NEW YORK (Reuters) - U.S. children just started school, but it already looks a lot like Christmas for toy sellers.
Facing reluctant consumers with no must-have toys and fewer discretionary dollars, retailers from Wal-Mart Stores Inc (WMT.N) to Toys R Us are not waiting until the traditional Thanksgiving Day sales to woo holiday shoppers.
Wal-Mart, the world’s largest retailer, started cutting prices on toys this week, and promised to cut more if necessary. To compete, Toys R Us has promised to match rivals’ online prices and unveiled a cash-back offer of up to $100 for its loyalty program members who buy certain toys by October 31. Meanwhile, Kmart aired its first holiday ad this week.
The incentives come at a time when U.S. consumers are spending more on their homes, cars and other durable items to take advantage of still-low interest rates, but are holding back on clothes, shoes and other discretionary items.
The pain is bigger for toy sellers, which are fighting for a share of a shrinking market amid a drop in U.S. birthrates and as kids gravitate toward smartphones and tablets rather than traditional toys. Euromonitor sees North American toy sales falling this year to $16.73 billion from $17.04 billion in 2012. The industry hit $17.06 billion in 2001 and has struggled to grow in the past decade.
Early comments from retail executives, analysts and bankers point to unusually high price promotion in toys, a trend that does not bode well for retailers’ margins heading into the biggest selling season of the year unless inventory is better managed.
“The customer in general, not just in toys, has been really conscious about their spending patterns,” said Scott McCall, senior vice president of toys at Walmart U.S.
At the Reuters Global Consumer and Retail Summit this week, Walmart U.S. CEO Bill Simon predicted that the toughest price competition this holiday season will be in the toy segment.
Needham analyst Sean McGowan expects holiday toy sales to be worse than last year and price competition to be “intense” as stores have six fewer shopping days between Thanksgiving and Christmas, and because many are saddled with inventory from earlier in the year.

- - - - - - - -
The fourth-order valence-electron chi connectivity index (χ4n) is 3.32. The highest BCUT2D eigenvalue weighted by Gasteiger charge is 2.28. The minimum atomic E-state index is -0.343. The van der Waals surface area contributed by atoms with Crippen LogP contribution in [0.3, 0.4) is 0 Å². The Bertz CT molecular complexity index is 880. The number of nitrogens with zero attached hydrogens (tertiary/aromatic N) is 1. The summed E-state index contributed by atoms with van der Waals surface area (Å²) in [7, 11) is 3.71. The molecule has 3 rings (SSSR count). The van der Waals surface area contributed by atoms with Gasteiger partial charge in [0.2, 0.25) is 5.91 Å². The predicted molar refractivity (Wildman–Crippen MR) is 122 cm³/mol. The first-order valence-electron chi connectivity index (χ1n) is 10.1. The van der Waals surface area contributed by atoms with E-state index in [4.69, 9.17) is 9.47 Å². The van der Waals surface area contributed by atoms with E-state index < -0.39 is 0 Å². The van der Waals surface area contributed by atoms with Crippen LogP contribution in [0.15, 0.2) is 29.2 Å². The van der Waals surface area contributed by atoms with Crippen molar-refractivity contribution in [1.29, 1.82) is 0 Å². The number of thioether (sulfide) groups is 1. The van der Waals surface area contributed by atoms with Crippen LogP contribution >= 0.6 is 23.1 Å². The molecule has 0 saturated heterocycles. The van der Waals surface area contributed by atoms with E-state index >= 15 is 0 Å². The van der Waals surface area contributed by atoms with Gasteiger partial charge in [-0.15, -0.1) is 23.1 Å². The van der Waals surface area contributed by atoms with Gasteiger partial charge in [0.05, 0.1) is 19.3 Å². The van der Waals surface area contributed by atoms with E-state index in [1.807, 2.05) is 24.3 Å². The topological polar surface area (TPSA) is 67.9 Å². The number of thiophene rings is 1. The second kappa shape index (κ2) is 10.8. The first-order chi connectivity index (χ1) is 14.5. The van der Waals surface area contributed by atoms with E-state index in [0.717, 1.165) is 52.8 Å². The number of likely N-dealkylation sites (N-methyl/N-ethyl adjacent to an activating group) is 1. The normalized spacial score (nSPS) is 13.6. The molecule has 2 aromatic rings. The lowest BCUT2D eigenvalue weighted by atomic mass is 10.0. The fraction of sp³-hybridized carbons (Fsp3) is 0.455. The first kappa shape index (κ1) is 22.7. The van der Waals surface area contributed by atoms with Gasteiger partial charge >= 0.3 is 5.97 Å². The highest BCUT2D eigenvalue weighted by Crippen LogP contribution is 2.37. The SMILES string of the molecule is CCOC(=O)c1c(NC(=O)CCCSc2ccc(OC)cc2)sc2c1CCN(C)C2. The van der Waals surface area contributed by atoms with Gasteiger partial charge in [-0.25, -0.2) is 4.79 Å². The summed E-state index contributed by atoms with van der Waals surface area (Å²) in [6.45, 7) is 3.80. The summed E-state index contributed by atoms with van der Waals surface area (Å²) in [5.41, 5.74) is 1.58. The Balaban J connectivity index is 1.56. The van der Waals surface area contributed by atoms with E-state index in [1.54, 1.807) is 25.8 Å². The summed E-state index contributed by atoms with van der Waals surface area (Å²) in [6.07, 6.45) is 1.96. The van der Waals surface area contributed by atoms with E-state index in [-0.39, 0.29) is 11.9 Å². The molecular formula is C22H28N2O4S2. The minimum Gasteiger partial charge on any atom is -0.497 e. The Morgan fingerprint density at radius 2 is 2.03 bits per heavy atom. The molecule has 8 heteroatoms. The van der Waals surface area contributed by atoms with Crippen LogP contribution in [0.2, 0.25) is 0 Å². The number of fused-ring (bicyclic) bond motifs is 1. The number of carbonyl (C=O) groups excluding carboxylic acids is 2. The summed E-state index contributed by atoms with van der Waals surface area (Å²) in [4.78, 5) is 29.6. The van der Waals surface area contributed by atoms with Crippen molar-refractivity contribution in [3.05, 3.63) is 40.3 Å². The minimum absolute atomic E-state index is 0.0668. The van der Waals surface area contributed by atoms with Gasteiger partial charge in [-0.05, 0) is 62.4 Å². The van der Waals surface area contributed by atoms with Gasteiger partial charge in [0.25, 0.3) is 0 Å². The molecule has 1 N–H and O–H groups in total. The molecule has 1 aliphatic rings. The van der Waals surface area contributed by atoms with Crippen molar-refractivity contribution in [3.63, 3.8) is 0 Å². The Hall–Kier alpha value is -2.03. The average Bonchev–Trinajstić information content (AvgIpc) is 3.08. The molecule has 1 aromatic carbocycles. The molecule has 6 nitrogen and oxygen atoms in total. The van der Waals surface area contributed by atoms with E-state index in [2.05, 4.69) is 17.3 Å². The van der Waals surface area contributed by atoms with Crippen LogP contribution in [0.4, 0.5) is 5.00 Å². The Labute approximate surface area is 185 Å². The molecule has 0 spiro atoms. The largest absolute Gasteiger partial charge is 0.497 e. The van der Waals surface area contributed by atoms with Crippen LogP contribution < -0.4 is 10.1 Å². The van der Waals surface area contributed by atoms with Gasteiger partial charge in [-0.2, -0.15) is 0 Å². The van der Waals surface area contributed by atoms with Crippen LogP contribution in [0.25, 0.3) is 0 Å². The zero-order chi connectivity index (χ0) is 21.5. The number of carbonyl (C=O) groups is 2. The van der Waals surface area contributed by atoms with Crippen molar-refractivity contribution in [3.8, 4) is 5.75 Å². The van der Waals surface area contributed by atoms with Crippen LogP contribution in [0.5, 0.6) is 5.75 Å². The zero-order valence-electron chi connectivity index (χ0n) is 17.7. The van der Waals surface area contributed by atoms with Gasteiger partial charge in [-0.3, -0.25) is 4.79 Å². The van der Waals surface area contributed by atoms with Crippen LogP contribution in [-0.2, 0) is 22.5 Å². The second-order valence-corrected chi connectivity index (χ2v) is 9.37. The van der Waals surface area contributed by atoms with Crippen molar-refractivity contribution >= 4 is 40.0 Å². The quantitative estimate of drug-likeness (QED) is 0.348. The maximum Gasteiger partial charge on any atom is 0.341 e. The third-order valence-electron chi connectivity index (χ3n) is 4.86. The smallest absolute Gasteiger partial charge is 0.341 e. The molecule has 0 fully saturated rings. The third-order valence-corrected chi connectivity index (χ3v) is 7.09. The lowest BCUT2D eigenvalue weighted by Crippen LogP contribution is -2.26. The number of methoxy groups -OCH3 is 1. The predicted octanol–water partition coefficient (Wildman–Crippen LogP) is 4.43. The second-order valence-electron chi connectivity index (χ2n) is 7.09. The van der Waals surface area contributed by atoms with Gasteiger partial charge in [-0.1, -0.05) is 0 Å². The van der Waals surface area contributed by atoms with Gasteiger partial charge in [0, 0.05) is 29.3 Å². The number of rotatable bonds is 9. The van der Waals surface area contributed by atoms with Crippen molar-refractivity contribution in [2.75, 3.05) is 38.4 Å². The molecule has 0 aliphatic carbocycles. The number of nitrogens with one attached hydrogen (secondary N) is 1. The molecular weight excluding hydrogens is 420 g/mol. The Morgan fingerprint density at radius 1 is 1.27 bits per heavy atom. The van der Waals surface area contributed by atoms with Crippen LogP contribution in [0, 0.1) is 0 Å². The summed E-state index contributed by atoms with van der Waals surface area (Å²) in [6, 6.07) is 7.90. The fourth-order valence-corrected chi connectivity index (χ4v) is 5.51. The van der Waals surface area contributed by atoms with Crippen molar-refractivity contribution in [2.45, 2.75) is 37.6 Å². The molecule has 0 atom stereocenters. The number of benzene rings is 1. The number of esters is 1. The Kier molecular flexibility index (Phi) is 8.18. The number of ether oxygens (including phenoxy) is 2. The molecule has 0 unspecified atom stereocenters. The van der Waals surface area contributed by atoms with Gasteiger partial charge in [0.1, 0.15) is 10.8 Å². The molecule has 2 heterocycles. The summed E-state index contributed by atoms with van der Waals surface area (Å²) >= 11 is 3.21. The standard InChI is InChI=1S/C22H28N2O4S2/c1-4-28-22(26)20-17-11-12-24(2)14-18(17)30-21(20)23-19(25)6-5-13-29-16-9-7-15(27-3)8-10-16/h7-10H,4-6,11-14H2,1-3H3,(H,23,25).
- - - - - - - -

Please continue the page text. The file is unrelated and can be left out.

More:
Data from Panjiva showed overall toys shipments to be on pace with 2012, but down from 2011.
“There doesn’t seem to be a ‘must have’ toy for this year to help drive people into stores,” said Keith Vercauteren, head of retail finance at Wells Fargo Capital Finance. Wells Fargo has many retail clients and a good read on working capital lines of credit that stores tap to buy inventory.
In a year when price might be king, some analysts expect Amazon.com (AMZN.O) and Wal-Mart to be the best performers.
“Amazon has been a formidable competitor and has really strengthened its position,” said Morningstar analyst Jaime Katz, who expects that trend to continue in the upcoming holiday season.
John Alteio, director of toys at Amazon, said, “Things are already busy around here and we expect it to continue throughout the fourth quarter.”
Needham’s McGowan predicts Amazon will see the highest percentage growth, and Wal-Mart will see the biggest dollar gains.
Retailers are looking beyond just offering discounts to compete.
Toys R Us is carrying more educational products, setting up special boutiques within 300 of its stores to highlight construction brands like Lego, and carrying more exclusive toys. It launched a new version its tablet for kids. And it is promising shorter wait times for items bought online and picked up in store. It is also offering free layaway through December 15.
Sears SHLD.O unit Kmart is focusing on courting its loyalty program members. For instance, its “Shop Your Way” members will get a sneak peak of the catalog online five days early.
Meanwhile, Walmart brought in 1,000 children — from 18 months to 10 years — to test toys and rank their favorites rather than arrive at its top 20 toy list by itself. The list ranges from Hasbro’s animated plush toy Big Hugs Elmo to Sofia the First Talking Doll, which is based on a Disney television series.
“One thing, I think, that will jump out at you is just the amount of interaction and technology that is in these toys,” said WalMart’s McCall.
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Reporting By Dhanya Skariachan; Editing by Leslie Adler